He cited the mass shooting that took place in May 2022 at Robb Elementary School in Uvalde, TX. “The problem with camera systems is they’re rarely ever monitored in any school in America,” Villahermosa explained. In Uvalde, he said the cameras simply served to film everything the school and the authorities got wrong.

“[There is the shooter] walking in, clearly showing that the argument that the door wasn’t latching correctly to be incorrect," he observed. "The door latch is perfectly fine—you can hear it as clear as day as it shuts behind him. So your camera has just recorded your failures. I don’t know of any time that a camera has saved a life in an active shooting.”

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Villahermosa spent 33 years on the police force in Pierce County, WA, as a deputy sheriff and point man for the S.W.A.T. team. A first responder during a number of active shootings—one was at his son’s high school, which his son thankfully survived—he has spent the last four decades researching mass shootings around the world. Based on his experience, Villahermosa recommends that mass notification technology is the best tool in emergency situations.

“The emergency notification system is the only system that notifies everyone on a campus of the same thing at the same time,” Villahermosa said.

Of course, this is only true if mass notification systems are configured properly and tested regularly. Villahermosa noted most mass notification systems in schools are configured to be heard during classroom time when things are relatively quiet. The same goes for emergency drills, which are “spontaneously” announced, again, during classroom time. “When do most school shootings happen? Ninety percent [of them are] during passing periods,” he said, referring to when students are at their lockers or on their way to the next class.

Herein lies the problem. If the system is set at 70 decibels but the noise during a passing period measures 95 decibels, for example, no one is going to hear the emergency alert properly. “PAs are set at 65 to 70 decibels because we’re expecting you to be quiet,” Villahermosa said. “The bad guy could care less what you’re expecting.”

Back at CCHS, Alex Seage, senior director of technology and innovation, said the school’s new mass notification system has contributed to an improved learning and teaching environment, while increasing safety at the same time. “With such a large campus and students as young as 14 years old, you have to be ready to communicate to them immediately,” he said. “Having this system in place has really helped us communicate and get the word out to keep the campus safe.”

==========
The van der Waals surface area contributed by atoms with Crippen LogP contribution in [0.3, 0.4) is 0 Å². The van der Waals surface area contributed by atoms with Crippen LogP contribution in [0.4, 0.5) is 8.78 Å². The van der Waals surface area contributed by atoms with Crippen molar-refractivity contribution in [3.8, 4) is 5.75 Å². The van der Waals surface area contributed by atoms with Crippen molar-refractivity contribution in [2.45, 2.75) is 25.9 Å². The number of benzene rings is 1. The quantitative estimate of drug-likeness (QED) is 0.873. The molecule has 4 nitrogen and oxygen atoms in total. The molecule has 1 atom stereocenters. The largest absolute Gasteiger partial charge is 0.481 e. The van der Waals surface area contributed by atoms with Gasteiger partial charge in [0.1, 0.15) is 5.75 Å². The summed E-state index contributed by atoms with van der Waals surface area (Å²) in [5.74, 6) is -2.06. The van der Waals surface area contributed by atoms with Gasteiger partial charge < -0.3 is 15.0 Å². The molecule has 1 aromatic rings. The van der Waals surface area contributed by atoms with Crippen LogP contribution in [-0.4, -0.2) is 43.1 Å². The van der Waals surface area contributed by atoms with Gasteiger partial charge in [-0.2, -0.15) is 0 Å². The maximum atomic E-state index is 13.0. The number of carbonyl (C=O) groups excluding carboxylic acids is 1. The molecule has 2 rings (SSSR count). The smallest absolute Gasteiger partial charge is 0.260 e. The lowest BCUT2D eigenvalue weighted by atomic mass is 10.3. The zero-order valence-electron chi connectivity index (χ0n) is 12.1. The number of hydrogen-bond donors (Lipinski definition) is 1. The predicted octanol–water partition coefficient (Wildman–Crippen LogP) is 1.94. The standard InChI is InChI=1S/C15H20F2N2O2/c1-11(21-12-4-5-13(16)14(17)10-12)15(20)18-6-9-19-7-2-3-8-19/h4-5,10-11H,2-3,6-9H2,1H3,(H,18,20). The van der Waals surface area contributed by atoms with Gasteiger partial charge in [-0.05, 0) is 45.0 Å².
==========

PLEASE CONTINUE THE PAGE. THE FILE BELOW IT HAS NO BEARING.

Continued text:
Get the Message Out

Streamlining communications throughout any facility is crucial to keeping things running smoothly and making buildings as safe as possible. Here are some systems to consider.

Biamp Vocia

(Image credit: Biamp)

Biamp Vocia

An emergency communications, paging, and background music system, Vocia is a scalable solution based on a distributed, decentralized architecture. It allows for zone-based communications and is suitable for corporate offices, school campuses, airports and transit centers, healthcare facilities, and more.

TOA Electronics TOAlert

(Image credit: TOA)

TOA Electronics TOAlert

TOAlert is an EverAlert mass notification platform. The company’s ecosystem of TOAlert products includes a display, smart media player, embedded web server, PoE and Wi-Fi receivers, and a bracket mount. The system is compatible with TOA’s N-8000 intercom and VM-3000 mass communication systems. The VM-3000 Series includes amplifiers, remote microphones, remote mic extension unit, emergency power supply, and fireman’s microphone featuring an emergency activation key that activates pre-recorded emergency alerts.

Bogen Nyquist

(Image credit: Bogen)

Bogen Communications Nyquist E7000

A software-based system, Bogen’s Nyquist E7000 is an IP-based paging and intercom solution designed for communications on campus as well as a district-wide basis. Its GUI provides map-based paging and intercom management, as well as station supervision with email alerts. Other features include text-to-speech functionality, which enables users to create pre-recorded, scripted announcements.


Carolyn Heinze has covered everything from AV/IT and business to cowboys and cowgirls ... and the horses they love. She was the Paris contributing editor for the pan-European site Running in Heels, providing news and views on fashion, culture, and the arts for her column, “France in Your Pants.” She has also contributed critiques of foreign cinema and French politics for the politico-literary site, The New Vulgate.